JC: I want our legacy to be that we competed for championships. That we built and maintained timeless facilities. I want our student-athletes to say, “I had a great experience at Mississippi State and I want to come back and be a part of the Mississippi State family the rest of my life.” If those things happen, I’ll be very, very happy.

I also think it’s very important that we do it the right way. That’s another cliché. The “right way,” to me, is paying attention to detail, not only following the NCAA and SEC rules, but following the rules of integrity and decency. I believe our coaches do an excellent job of taking our student-athletes on a path of making great decisions both on and off the field.

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Fitzgerald, Williams The Latest Prolific Backfield For Mullen

For the fifth time on Saturday, Nick Fitzgerald and Aeris Williams both rushed for over 100 yards in the same game. And considering the juniors just became starters last season, with Williams only becoming the “starting” running back near the end of the 2016 season, the quarterback-running back tandem is even more impressive. With the two talented runners, MSU has one of the most effective backfields in the country. However, it’s not just that they’re both good. It’s that they’re different.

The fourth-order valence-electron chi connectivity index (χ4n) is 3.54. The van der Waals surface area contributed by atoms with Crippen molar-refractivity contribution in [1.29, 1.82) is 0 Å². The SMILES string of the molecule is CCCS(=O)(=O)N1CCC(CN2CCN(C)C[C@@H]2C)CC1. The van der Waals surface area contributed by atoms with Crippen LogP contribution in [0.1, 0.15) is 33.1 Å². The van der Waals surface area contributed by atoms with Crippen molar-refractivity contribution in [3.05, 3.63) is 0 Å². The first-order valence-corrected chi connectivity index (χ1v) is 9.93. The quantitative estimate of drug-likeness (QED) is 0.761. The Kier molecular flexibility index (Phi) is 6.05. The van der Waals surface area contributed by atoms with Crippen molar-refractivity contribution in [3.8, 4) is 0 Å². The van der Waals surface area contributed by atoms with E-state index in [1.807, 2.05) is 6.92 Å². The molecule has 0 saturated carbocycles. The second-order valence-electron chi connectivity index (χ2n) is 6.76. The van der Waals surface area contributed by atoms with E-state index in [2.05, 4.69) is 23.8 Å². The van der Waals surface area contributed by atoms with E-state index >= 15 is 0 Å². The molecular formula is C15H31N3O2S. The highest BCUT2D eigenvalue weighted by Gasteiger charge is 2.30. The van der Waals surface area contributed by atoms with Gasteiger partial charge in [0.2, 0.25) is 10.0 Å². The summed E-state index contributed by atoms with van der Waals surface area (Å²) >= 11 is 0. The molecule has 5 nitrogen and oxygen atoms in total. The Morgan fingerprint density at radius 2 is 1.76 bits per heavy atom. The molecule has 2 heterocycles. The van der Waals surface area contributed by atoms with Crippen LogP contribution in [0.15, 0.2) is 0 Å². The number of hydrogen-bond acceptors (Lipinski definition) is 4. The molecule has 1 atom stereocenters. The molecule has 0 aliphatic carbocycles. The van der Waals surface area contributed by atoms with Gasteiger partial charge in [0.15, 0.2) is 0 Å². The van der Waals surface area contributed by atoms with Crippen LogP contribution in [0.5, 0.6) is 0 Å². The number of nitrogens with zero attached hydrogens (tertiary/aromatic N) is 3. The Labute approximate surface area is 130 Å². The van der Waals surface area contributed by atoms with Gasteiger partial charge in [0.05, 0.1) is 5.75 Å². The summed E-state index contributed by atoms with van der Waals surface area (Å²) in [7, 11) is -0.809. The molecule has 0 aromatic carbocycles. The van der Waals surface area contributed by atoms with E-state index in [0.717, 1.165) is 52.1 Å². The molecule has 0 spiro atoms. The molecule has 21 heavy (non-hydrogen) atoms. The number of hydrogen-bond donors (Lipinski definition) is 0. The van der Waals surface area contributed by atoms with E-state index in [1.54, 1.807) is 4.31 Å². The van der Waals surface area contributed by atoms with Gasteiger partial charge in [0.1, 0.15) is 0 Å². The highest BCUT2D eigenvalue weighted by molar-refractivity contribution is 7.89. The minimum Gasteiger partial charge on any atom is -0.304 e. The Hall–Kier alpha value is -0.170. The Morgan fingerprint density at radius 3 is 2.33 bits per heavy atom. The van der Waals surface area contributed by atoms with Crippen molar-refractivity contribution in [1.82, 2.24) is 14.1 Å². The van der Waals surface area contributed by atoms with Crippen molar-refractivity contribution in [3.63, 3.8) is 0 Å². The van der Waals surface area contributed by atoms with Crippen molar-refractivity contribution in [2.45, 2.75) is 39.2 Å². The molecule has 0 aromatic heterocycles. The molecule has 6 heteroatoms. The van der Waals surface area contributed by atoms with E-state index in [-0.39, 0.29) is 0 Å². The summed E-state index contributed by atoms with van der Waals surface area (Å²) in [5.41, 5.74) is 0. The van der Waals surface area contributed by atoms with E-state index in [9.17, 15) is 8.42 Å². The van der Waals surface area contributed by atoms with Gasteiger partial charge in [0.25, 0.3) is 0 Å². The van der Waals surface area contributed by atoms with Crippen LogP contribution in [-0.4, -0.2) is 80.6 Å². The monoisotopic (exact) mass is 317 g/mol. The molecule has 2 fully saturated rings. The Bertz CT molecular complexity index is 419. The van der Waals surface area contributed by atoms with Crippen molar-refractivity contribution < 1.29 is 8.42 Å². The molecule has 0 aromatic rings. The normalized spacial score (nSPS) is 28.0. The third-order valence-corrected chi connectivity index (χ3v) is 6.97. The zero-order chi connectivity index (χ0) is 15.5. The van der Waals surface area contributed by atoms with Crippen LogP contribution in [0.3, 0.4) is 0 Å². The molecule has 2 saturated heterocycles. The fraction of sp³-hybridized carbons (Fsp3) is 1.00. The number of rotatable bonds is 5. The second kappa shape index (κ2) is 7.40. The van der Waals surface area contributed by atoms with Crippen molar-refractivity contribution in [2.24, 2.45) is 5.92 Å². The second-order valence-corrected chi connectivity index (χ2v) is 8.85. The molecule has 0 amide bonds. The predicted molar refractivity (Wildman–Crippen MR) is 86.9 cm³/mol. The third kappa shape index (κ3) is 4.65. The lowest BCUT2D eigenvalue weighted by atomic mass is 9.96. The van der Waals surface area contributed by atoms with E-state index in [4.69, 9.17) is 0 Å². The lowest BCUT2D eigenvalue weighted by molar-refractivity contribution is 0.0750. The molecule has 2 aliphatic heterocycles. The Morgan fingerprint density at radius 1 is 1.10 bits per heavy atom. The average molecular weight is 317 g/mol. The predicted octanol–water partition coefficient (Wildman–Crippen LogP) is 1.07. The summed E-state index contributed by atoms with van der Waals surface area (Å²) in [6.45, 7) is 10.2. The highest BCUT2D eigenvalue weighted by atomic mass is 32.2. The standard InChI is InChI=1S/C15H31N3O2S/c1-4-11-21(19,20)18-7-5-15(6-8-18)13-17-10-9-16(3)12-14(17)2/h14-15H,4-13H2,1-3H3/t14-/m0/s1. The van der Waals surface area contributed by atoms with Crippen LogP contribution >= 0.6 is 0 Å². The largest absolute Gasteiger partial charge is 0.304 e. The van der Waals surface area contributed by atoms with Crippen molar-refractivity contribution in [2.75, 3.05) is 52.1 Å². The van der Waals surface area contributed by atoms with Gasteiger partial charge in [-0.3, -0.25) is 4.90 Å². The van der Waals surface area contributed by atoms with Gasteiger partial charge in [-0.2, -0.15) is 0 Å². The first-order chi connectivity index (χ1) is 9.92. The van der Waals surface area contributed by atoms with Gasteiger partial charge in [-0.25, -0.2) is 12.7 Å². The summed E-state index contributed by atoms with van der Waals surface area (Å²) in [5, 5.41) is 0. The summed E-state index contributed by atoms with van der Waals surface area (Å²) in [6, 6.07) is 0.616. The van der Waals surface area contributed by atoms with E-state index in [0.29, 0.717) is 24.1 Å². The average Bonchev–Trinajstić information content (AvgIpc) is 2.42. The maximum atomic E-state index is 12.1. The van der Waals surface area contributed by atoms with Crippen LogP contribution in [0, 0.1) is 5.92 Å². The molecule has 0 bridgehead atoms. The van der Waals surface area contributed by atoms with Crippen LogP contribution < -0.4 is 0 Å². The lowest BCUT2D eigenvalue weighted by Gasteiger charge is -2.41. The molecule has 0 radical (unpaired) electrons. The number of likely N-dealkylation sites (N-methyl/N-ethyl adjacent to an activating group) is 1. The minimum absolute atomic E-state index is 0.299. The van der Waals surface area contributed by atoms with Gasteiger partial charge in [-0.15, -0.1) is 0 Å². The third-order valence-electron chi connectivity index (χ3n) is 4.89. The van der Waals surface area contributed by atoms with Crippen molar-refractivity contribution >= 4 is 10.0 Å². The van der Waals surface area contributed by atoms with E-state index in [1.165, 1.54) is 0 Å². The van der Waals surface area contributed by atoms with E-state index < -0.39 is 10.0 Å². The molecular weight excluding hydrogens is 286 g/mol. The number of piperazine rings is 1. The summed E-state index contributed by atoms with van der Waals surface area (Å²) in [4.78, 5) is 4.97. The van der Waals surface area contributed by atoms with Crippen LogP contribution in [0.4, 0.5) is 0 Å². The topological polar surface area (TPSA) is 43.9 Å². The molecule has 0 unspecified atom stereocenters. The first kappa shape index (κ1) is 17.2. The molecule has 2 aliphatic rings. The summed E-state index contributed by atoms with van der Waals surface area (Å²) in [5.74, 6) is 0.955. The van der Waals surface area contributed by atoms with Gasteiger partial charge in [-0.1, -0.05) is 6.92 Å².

In Dan Mullen’s time as a college football coach, his offenses have featured some of the greatest rushing duos college football has seen the last decade. Just at MSU, he had the combination of Dak Prescott and Josh Robinson in 2014, preceded a few years earlier by the seemingly unstoppable duo of Chris Relf and Vick Ballard. Back in his days at Florida, opposing defenses were rendered borderline useless by the combined talents of Tim Tebow and Percy Harvin.

Mullen’s spread offense, for all its great quarterbacks, has always been at its most effective when the rushing game is strong, and the rushing game has been at its strongest when the running back and the quarterback pose a threat in the run attack. Fitzgerald and Williams have yet to reach the levels of some of those who came before, but at the rate they’re going – with a year and a half left together if both return for their senior seasons – they may very well go down as one of the most prolific pairs the SEC has seen.